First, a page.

Why We ‘Dare’ to Pray the Our Father

During Mass, to lead the congregation into the prayer of the Our Father, you may have noticed the priest says, “We dare to pray…” This may seem strange to us, as the Our Father is one of the most common Christian prayers. In fact, when asked how we should pray, Jesus Himself gave us the Our Father. So why is it daring that we should pray it?

Recently on Go Ask Your Father™ Monsignor Stuart Swetland focused his Catechetical Corner segment on this topic. He said:

“Why are we concerned to say this is a daring thing to do – to call God our Father? The Catechism addresses that in paragraph 2777. And it goes right back to what we know from Sacred Scripture. For example, from the encounter that Moses had with God in the burning bush. It says:

From the burning bush Moses heard a voice saying to him, “Do not come near; put off your shoes from your feet, for the place on which you are standing is holy ground. – Exodus 3:5

There is an awesomeness in God, and God transcends us. He is greater than any concept of Him, He is greater than we can imagine, than we can think. And the Catechism reminds us:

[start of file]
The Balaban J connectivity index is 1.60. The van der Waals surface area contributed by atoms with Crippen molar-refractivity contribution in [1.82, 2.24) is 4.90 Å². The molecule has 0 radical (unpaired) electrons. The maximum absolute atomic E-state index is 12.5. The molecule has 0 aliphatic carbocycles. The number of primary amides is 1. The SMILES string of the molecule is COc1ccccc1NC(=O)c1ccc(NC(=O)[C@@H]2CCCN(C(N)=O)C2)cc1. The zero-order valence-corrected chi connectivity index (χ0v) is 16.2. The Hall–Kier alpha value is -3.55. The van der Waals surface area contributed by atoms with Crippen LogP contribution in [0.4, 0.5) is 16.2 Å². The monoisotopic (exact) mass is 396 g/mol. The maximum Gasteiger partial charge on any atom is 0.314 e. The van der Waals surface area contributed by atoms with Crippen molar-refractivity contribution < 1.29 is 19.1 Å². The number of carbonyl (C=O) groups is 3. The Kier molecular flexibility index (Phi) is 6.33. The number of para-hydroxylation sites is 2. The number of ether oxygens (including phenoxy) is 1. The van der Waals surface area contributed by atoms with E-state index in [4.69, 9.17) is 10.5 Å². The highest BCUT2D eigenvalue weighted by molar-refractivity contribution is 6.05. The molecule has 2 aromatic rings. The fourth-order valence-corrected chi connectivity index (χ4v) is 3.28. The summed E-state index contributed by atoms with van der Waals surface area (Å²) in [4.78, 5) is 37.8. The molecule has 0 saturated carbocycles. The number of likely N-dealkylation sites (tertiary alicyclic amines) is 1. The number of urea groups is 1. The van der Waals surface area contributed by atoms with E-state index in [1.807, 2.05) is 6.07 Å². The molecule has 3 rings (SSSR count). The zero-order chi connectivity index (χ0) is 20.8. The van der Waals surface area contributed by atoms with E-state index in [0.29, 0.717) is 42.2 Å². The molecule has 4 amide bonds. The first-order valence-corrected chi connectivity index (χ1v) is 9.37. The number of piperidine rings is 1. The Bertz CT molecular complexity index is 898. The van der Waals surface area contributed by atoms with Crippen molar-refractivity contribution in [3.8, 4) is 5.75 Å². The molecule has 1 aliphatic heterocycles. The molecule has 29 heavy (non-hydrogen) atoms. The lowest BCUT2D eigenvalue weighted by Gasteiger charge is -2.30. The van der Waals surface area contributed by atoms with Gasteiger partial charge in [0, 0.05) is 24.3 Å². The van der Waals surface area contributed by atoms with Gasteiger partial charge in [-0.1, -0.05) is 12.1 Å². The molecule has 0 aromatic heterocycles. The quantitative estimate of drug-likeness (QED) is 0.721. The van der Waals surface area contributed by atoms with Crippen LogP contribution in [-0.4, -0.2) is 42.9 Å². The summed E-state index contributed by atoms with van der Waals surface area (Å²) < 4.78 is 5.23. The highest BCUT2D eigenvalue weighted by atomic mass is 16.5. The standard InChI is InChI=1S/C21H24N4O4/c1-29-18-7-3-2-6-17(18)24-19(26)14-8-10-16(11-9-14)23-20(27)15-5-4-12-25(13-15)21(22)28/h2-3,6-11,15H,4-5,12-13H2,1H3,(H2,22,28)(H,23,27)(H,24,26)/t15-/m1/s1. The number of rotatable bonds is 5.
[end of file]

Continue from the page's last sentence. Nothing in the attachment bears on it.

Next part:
Only Jesus could cross that threshold of the divine holiness, for “when he had made purification for sins,” he brought us into the Father’s presence: “Here am I, and the children God has given me.” (paragraph 2777)

Jesus has made it possible for us to call God our Father. It would be an arrogant boast for us to do so if we had not, in fact, been made God’s children by the grace of God. For Jesus, the only Son of the Father has extended to us the invitation of being adopted children, sons and daughters in the Son.

Because of what He has done for us, it is possible for us to truly say that God is our Father. And a corollary to that is that means we are brothers and sisters. In fact, not just in metaphor, we are brothers and sisters in Christ. Any baptized person is a brother or sister. And any unbaptized person is a potential or sister that we should work to bring the saving waters of baptism.

And so we dare to pray when we say Our Father.”

Listen to the full reflection below:

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